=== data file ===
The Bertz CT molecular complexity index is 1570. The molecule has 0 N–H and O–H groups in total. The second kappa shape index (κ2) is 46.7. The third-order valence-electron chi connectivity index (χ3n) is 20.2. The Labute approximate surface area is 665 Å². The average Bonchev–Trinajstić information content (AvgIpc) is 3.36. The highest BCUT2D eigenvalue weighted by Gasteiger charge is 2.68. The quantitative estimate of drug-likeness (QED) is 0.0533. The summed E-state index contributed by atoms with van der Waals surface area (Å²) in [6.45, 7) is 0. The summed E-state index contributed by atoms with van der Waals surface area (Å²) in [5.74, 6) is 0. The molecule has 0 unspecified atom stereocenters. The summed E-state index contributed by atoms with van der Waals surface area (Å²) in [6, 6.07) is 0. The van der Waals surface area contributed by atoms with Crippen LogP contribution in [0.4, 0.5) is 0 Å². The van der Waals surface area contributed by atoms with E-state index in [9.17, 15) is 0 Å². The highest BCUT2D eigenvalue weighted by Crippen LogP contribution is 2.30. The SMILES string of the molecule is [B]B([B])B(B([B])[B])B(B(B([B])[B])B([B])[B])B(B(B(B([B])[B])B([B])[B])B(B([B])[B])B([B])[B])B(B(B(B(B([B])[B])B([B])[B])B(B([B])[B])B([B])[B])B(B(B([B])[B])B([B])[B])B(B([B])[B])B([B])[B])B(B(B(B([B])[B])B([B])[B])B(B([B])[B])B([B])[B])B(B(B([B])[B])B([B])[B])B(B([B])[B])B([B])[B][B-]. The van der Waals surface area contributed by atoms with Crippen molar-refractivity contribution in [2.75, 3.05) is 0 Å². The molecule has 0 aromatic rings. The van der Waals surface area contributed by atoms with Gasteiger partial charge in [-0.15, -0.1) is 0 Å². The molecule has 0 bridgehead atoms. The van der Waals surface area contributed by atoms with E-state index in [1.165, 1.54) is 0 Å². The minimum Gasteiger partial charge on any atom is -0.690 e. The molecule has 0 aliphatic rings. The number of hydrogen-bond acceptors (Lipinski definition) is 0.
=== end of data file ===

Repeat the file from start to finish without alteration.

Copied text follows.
The Bertz CT molecular complexity index is 1570. The molecule has 0 N–H and O–H groups in total. The second kappa shape index (κ2) is 46.7. The third-order valence-electron chi connectivity index (χ3n) is 20.2. The Labute approximate surface area is 665 Å². The average Bonchev–Trinajstić information content (AvgIpc) is 3.36. The highest BCUT2D eigenvalue weighted by Gasteiger charge is 2.68. The quantitative estimate of drug-likeness (QED) is 0.0533. The summed E-state index contributed by atoms with van der Waals surface area (Å²) in [6.45, 7) is 0. The summed E-state index contributed by atoms with van der Waals surface area (Å²) in [5.74, 6) is 0. The molecule has 0 unspecified atom stereocenters. The summed E-state index contributed by atoms with van der Waals surface area (Å²) in [6, 6.07) is 0. The van der Waals surface area contributed by atoms with Crippen LogP contribution in [0.4, 0.5) is 0 Å². The van der Waals surface area contributed by atoms with E-state index in [9.17, 15) is 0 Å². The highest BCUT2D eigenvalue weighted by Crippen LogP contribution is 2.30. The SMILES string of the molecule is [B]B([B])B(B([B])[B])B(B(B([B])[B])B([B])[B])B(B(B(B([B])[B])B([B])[B])B(B([B])[B])B([B])[B])B(B(B(B(B([B])[B])B([B])[B])B(B([B])[B])B([B])[B])B(B(B([B])[B])B([B])[B])B(B([B])[B])B([B])[B])B(B(B(B([B])[B])B([B])[B])B(B([B])[B])B([B])[B])B(B(B([B])[B])B([B])[B])B(B([B])[B])B([B])[B][B-]. The van der Waals surface area contributed by atoms with Crippen molar-refractivity contribution in [2.75, 3.05) is 0 Å². The molecule has 0 aromatic rings. The van der Waals surface area contributed by atoms with Gasteiger partial charge in [-0.15, -0.1) is 0 Å². The molecule has 0 bridgehead atoms. The van der Waals surface area contributed by atoms with E-state index in [1.165, 1.54) is 0 Å². The minimum Gasteiger partial charge on any atom is -0.690 e. The molecule has 0 aliphatic rings. The number of hydrogen-bond acceptors (Lipinski definition) is 0.